Collagenous and Lymphocytic Colitis Treatment
Many treatment approaches are effective in resolving the symptoms of collagenous and lymphocytic colitis. However, there are few patients who are completely cured of the disease. Research is continuing into the most appropriate length of therapy.
Collagenous and Lymphocytic Colitis Treatment: Medication
Research on collagenous and lymphocytic colitis treatment suggests that a medication regimen may be helpful in relieving symptoms. Anti-inflammatory medication appears to improve diarrhea in patients. Because research on this condition is limited, doctors are not sure of the danger of leaving collagenous and lymphocytic colitis untreated.
Treatment options include:
- Symptomatic Therapy
- Antibacterial Medication
- Other Treatments
Collagenous and Lymphocytic Treatment: Symptomatic Treatment
Symptomatic treatment aims to improve symptoms, but does not address the underlying cause of the condition. Symptomatic treatment includes:
- Eliminating caffeine or foods containing lactose, as those foods may aggravate diarrhea
- Maintaining a low-fat diet, especially if steatorrhea (excess fat in stool) is present
- Taking cholestyramine, a medication that reduces cholesterol levels in the blood
- Taking antidiarrheal medications
Collagenous and Lymphocytic Treatment: Antibacterial Medication
Investigators have treated patients with collagenous colitis using antibacterial medication. In a trial of 12 patients, 11 reported that their diarrhea disappeared and did not recur, even two years after treatment.
Collagenous and Lymphocytic Treatment: Sulfasalazine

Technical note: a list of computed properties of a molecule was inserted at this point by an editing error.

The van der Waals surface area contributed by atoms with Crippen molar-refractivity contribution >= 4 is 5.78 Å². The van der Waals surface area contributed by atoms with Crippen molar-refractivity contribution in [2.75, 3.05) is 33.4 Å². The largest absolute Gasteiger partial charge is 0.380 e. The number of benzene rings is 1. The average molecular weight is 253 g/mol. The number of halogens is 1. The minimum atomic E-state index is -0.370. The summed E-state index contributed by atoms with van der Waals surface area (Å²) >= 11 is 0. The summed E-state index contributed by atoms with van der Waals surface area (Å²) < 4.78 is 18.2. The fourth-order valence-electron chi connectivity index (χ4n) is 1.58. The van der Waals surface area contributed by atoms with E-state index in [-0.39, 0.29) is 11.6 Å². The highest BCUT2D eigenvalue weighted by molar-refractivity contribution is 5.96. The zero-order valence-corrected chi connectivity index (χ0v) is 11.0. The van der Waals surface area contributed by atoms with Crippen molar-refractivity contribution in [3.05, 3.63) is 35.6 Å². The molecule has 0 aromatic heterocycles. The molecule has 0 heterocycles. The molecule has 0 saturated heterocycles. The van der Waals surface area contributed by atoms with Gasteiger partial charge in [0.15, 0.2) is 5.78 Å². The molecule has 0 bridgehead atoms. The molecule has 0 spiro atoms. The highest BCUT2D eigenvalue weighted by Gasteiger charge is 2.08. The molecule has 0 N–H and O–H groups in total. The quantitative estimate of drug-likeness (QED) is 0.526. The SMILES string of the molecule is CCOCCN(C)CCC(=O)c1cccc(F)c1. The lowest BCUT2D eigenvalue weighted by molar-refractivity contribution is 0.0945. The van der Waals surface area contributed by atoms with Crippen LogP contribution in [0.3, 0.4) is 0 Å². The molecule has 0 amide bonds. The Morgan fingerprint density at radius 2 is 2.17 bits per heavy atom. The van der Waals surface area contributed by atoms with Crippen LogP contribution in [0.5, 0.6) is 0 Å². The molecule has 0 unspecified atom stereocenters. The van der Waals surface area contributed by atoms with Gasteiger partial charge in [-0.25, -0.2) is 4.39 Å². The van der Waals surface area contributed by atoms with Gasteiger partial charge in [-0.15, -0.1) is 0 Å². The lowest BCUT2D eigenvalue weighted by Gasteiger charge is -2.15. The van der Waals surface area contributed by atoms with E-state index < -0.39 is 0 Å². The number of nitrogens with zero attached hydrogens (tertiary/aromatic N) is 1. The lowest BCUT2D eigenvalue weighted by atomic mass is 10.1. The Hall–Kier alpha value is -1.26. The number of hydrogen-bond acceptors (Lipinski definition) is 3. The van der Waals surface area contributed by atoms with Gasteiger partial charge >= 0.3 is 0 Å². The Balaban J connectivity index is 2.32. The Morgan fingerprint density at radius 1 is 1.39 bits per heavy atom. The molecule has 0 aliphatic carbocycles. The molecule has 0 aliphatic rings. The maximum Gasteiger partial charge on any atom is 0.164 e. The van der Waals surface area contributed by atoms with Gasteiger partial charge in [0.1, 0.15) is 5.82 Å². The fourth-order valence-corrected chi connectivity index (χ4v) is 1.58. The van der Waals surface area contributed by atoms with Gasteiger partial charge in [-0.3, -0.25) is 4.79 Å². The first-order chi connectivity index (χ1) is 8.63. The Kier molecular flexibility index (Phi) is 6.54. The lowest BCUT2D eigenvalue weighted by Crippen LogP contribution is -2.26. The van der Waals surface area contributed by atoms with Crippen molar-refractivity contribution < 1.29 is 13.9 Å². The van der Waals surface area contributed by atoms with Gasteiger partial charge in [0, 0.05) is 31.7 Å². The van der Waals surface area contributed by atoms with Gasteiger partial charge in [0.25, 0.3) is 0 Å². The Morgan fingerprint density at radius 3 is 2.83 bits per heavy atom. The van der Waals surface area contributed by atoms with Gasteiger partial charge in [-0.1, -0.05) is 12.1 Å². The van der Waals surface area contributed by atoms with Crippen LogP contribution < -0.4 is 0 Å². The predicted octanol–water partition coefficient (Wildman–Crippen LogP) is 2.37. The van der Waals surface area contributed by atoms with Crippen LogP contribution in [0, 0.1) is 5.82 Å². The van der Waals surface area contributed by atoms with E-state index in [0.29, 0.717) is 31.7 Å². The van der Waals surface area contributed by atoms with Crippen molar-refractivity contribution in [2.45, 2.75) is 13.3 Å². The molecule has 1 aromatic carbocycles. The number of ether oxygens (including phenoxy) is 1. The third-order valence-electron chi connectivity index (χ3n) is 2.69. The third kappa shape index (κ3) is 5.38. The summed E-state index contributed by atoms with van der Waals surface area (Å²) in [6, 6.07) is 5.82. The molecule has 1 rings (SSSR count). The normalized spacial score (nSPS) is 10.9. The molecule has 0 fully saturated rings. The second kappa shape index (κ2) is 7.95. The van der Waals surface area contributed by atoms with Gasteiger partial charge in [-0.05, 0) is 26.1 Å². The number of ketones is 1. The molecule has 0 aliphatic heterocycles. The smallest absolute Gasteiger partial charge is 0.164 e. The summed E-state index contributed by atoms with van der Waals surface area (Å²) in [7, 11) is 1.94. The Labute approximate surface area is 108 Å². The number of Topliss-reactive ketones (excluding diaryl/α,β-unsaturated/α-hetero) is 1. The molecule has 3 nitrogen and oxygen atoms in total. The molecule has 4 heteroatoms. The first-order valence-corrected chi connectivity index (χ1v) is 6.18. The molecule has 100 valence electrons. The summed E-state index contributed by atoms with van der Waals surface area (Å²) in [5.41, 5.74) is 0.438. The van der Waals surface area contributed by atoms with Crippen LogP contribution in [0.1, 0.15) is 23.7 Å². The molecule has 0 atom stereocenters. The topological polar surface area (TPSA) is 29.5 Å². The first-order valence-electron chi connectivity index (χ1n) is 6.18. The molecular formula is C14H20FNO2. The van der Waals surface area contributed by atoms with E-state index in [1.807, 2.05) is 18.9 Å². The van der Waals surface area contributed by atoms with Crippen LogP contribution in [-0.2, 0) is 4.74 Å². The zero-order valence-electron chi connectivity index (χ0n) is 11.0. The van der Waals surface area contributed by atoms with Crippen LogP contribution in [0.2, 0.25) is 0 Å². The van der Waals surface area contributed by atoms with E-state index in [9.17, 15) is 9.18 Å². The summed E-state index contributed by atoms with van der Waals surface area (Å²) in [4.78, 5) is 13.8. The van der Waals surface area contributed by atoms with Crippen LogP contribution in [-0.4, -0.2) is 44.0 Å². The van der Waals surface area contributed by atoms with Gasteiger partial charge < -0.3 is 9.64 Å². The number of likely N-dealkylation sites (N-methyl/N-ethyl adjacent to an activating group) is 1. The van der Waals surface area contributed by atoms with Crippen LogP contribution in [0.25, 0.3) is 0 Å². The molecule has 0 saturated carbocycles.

Sulfasalazine is a medication that reduces inflammation. A low dose will be prescribed and gradually increased it until you achieve full dosage. Slowly increasing the dosage avoids such side effects as nausea and headaches. Fifty percent of patients responded to this therapy; within one to two weeks, the diarrhea noticeably lessened. You may need to be on the full medication for three months, and then your doctor will gradually lower the dosage.
Collagenous & Lymphocytic Colitis Treatment: Adrenocorticoids
If sulfasalazine failed to improve your symptoms after two to four weeks, or you were unable to tolerate it well, adrenocorticoids may be prescribed. Adrenocorticoid medication is a steroid treatment that can resolve diarrhea in as quickly as five days.
Patients who have more than two liters of stool per day may need to be hospitalized and treated with intravenous steroids. Once diarrhea is under control, you will need to continue taking the medication for at least three months. Your doctor will discuss treatment options if your diarrhea recurs after you discontinue the medication.
Collagenous and Lymphocytic Colitis Treatment: Other Treatments
Other courses of treatment include taking over-the-counter medication that provides relief for upset stomach and diarrhea.
In severe cases, surgeons need to perform an ileostomy, a surgical procedure that brings the end of the small intestine outside of the body. Waste passes out of the ileostomy and is collected in an external pouch attached to the skin.